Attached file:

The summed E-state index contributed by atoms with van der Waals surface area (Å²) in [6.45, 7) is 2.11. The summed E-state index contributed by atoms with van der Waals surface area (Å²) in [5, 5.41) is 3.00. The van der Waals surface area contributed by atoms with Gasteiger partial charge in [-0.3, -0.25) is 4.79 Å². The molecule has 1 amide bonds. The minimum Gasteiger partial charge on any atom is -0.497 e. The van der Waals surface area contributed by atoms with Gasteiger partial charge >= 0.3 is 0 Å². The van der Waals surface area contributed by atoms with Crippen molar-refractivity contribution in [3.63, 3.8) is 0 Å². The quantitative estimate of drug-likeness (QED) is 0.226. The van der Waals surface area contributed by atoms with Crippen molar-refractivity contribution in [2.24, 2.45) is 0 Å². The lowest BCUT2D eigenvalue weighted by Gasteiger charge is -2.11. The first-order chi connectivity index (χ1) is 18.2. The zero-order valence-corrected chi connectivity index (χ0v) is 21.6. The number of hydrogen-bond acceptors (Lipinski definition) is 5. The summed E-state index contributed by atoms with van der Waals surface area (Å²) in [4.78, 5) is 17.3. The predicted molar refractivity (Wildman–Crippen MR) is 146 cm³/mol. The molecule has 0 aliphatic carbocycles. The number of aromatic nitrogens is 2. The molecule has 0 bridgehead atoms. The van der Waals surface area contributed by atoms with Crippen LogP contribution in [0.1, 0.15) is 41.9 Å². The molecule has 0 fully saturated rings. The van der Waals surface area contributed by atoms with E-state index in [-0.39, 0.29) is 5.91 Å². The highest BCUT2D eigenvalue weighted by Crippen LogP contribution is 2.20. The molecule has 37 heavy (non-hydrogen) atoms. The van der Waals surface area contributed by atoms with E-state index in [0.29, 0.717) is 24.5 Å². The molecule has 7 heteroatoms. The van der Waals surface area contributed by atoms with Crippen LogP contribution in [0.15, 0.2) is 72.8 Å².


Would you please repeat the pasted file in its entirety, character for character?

The summed E-state index contributed by atoms with van der Waals surface area (Å²) in [6.45, 7) is 2.11. The summed E-state index contributed by atoms with van der Waals surface area (Å²) in [5, 5.41) is 3.00. The van der Waals surface area contributed by atoms with Gasteiger partial charge in [-0.3, -0.25) is 4.79 Å². The molecule has 1 amide bonds. The minimum Gasteiger partial charge on any atom is -0.497 e. The van der Waals surface area contributed by atoms with Gasteiger partial charge >= 0.3 is 0 Å². The van der Waals surface area contributed by atoms with Crippen molar-refractivity contribution in [3.63, 3.8) is 0 Å². The quantitative estimate of drug-likeness (QED) is 0.226. The van der Waals surface area contributed by atoms with Crippen molar-refractivity contribution in [2.24, 2.45) is 0 Å². The lowest BCUT2D eigenvalue weighted by Gasteiger charge is -2.11. The first-order chi connectivity index (χ1) is 18.2. The zero-order valence-corrected chi connectivity index (χ0v) is 21.6. The number of hydrogen-bond acceptors (Lipinski definition) is 5. The summed E-state index contributed by atoms with van der Waals surface area (Å²) in [4.78, 5) is 17.3. The predicted molar refractivity (Wildman–Crippen MR) is 146 cm³/mol. The molecule has 0 aliphatic carbocycles. The number of aromatic nitrogens is 2. The molecule has 0 bridgehead atoms. The van der Waals surface area contributed by atoms with Crippen LogP contribution in [0.1, 0.15) is 41.9 Å². The molecule has 0 fully saturated rings. The van der Waals surface area contributed by atoms with E-state index in [-0.39, 0.29) is 5.91 Å². The highest BCUT2D eigenvalue weighted by Crippen LogP contribution is 2.20. The molecule has 37 heavy (non-hydrogen) atoms. The van der Waals surface area contributed by atoms with E-state index in [0.29, 0.717) is 24.5 Å². The molecule has 7 heteroatoms. The van der Waals surface area contributed by atoms with Crippen LogP contribution in [0.15, 0.2) is 72.8 Å².